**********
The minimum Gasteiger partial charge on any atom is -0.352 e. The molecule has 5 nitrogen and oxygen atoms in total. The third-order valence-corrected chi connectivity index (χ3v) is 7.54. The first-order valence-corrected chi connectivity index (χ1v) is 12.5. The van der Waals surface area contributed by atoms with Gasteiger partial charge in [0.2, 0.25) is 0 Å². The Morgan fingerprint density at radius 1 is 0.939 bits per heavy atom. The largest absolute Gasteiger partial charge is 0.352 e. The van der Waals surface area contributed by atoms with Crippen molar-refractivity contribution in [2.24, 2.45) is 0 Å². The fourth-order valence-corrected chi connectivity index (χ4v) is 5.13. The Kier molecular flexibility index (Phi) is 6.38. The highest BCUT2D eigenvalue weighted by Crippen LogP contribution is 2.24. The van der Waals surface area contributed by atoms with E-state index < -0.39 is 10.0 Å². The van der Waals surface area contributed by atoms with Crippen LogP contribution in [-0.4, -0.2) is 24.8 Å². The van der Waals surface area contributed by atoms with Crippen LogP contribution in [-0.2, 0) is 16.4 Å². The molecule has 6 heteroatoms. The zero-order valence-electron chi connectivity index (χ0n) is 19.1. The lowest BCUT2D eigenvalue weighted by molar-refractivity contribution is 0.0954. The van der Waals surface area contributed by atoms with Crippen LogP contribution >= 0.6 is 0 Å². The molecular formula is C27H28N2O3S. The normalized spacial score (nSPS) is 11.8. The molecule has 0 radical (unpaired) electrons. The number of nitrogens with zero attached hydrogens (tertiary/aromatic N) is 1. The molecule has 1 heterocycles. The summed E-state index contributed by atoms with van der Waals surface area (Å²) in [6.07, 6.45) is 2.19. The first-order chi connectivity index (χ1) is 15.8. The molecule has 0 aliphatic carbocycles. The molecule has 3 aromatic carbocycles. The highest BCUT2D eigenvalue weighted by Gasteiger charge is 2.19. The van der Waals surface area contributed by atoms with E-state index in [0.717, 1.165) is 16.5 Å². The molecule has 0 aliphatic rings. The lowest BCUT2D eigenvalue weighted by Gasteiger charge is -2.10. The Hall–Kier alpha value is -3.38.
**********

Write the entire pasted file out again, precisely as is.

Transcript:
The minimum Gasteiger partial charge on any atom is -0.352 e. The molecule has 5 nitrogen and oxygen atoms in total. The third-order valence-corrected chi connectivity index (χ3v) is 7.54. The first-order valence-corrected chi connectivity index (χ1v) is 12.5. The van der Waals surface area contributed by atoms with Gasteiger partial charge in [0.2, 0.25) is 0 Å². The Morgan fingerprint density at radius 1 is 0.939 bits per heavy atom. The largest absolute Gasteiger partial charge is 0.352 e. The van der Waals surface area contributed by atoms with Crippen molar-refractivity contribution in [2.24, 2.45) is 0 Å². The fourth-order valence-corrected chi connectivity index (χ4v) is 5.13. The Kier molecular flexibility index (Phi) is 6.38. The highest BCUT2D eigenvalue weighted by Crippen LogP contribution is 2.24. The van der Waals surface area contributed by atoms with E-state index < -0.39 is 10.0 Å². The van der Waals surface area contributed by atoms with Crippen LogP contribution in [-0.4, -0.2) is 24.8 Å². The van der Waals surface area contributed by atoms with Crippen LogP contribution in [-0.2, 0) is 16.4 Å². The molecule has 6 heteroatoms. The zero-order valence-electron chi connectivity index (χ0n) is 19.1. The lowest BCUT2D eigenvalue weighted by molar-refractivity contribution is 0.0954. The van der Waals surface area contributed by atoms with Crippen LogP contribution >= 0.6 is 0 Å². The molecular formula is C27H28N2O3S. The normalized spacial score (nSPS) is 11.8. The molecule has 0 radical (unpaired) electrons. The number of nitrogens with zero attached hydrogens (tertiary/aromatic N) is 1. The molecule has 1 heterocycles. The summed E-state index contributed by atoms with van der Waals surface area (Å²) in [6.07, 6.45) is 2.19. The first-order chi connectivity index (χ1) is 15.8. The molecule has 0 aliphatic carbocycles. The molecule has 3 aromatic carbocycles. The highest BCUT2D eigenvalue weighted by Gasteiger charge is 2.19. The van der Waals surface area contributed by atoms with E-state index in [0.717, 1.165) is 16.5 Å². The molecule has 0 aliphatic rings. The lowest BCUT2D eigenvalue weighted by Gasteiger charge is -2.10. The Hall–Kier alpha value is -3.38.